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Open AccessArticle

Assessment of the Short-Term Effects after High-Inductive Electromagnetic Stimulation of Pelvic Floor Muscles: A Randomized, Sham-Controlled Study

1
Department of Clinical Biomechanics and Physiotherapy in Motor System Disorders, Faculty of Health Science, Wroclaw Medical University, Grunwaldzka 2, 50-355 Wroclaw, Poland
2
Department and Clinic of Urology, Faculty of Medicine, Wroclaw Medical University, Borowska 213, 50-556 Wroclaw, Poland
3
Department of Physiotherapy, Opole Medical School, Katowicka 68, 45-060 Opole, Poland
*
Author to whom correspondence should be addressed.
J. Clin. Med. 2020, 9(3), 874; https://doi.org/10.3390/jcm9030874
Received: 2 March 2020 / Revised: 17 March 2020 / Accepted: 18 March 2020 / Published: 23 March 2020
Background: Physiotherapy should be performed by patients with stress or mixed urinary incontinence (SUI and MUI) to increase the strength and endurance of the pelvic floor muscles (PFMs). A method that can positively affect the pelvic floor is stimulation with high-inductive electromagnetic stimulation (HIES). The aim of the study was to evaluate the PFMs after the application of HIES in women with SUI and MUI by using surface electromyography (sEMG). Methods: This was a prospective, randomized, single-blind study with a sham intervention group. The participants were randomly assigned to the HIES group or sham group. The outcomes were features of the bioelectrical PFM activity assessed using sEMG and endovaginal probes. A single-session intervention in the HIES group included 20 min of HIES with an electromagnetic induction intensity of 2.5 T. Results: In the HIES group, there was a statistically significant difference in the PFM sEMG activity during “contractions” (p < 0.001) and “quick flicks” (p = 0.005). In the intergroup comparison, higher PFM sEMG activity after the intervention (“contraction”) was observed in the HIES group than in the sham group (after: p = 0.047; 1 h after: p = 0.017). Conclusions: The assessed HIES method seems effective for SUI and MUI patients in the short term and shows an advantage over the sham intervention in the assessment of PFM contractions. View Full-Text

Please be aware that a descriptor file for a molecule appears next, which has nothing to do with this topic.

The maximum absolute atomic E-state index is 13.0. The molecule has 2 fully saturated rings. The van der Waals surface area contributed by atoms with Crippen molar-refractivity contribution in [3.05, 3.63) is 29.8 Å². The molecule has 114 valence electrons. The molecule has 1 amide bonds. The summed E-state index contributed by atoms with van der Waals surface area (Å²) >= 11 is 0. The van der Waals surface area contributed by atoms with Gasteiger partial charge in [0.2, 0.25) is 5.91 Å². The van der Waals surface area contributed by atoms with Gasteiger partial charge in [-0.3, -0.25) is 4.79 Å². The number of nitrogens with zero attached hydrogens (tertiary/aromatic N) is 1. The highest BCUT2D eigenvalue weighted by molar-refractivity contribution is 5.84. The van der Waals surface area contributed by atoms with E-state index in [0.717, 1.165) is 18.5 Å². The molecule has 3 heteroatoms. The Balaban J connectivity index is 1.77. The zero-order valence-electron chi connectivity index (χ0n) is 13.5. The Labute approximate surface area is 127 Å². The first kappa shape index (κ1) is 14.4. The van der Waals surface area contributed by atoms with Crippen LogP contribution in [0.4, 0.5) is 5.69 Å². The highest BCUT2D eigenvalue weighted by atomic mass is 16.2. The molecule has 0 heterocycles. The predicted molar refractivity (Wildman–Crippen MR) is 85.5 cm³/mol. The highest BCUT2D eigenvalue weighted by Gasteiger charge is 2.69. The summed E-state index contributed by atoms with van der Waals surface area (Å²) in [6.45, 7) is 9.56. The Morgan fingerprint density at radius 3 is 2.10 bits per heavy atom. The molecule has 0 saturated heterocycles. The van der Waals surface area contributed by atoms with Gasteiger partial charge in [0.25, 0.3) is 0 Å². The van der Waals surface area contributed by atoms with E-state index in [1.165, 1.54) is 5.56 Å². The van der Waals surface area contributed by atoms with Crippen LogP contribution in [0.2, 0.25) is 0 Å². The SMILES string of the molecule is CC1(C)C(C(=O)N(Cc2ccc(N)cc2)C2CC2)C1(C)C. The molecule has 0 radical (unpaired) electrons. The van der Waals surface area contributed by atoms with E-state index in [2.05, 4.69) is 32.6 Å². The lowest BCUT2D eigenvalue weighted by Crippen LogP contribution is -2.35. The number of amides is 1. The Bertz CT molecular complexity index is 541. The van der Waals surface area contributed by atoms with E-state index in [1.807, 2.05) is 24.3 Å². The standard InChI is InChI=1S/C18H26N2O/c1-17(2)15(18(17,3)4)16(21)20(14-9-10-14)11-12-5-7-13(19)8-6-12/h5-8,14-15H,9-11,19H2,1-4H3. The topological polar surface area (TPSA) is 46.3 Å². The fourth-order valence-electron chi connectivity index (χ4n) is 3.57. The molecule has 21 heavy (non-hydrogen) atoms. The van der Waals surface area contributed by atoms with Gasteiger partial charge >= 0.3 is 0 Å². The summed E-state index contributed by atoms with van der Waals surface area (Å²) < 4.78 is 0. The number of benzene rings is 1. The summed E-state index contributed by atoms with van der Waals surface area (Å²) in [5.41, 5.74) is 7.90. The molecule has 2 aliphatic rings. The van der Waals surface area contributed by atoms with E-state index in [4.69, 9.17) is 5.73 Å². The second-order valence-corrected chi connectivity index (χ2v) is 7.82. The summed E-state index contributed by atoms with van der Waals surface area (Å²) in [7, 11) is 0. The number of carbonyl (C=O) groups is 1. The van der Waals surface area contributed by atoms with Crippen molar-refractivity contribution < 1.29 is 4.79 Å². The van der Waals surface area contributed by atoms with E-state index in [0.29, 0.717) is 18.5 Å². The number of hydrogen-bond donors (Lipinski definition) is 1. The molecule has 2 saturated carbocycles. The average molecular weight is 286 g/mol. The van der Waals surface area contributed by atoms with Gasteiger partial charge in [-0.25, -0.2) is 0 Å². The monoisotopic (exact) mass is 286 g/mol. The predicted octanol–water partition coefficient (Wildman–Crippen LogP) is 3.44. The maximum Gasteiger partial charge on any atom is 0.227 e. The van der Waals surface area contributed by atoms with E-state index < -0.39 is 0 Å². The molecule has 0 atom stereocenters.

Keywords: electromagnetic field; pelvic floor muscle; urinary incontinence electromagnetic field; pelvic floor muscle; urinary incontinence
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Ptaszkowski, K.; Malkiewicz, B.; Zdrojowy, R.; Ptaszkowska, L.; Paprocka-Borowicz, M. Assessment of the Short-Term Effects after High-Inductive Electromagnetic Stimulation of Pelvic Floor Muscles: A Randomized, Sham-Controlled Study. J. Clin. Med. 2020, 9, 874.

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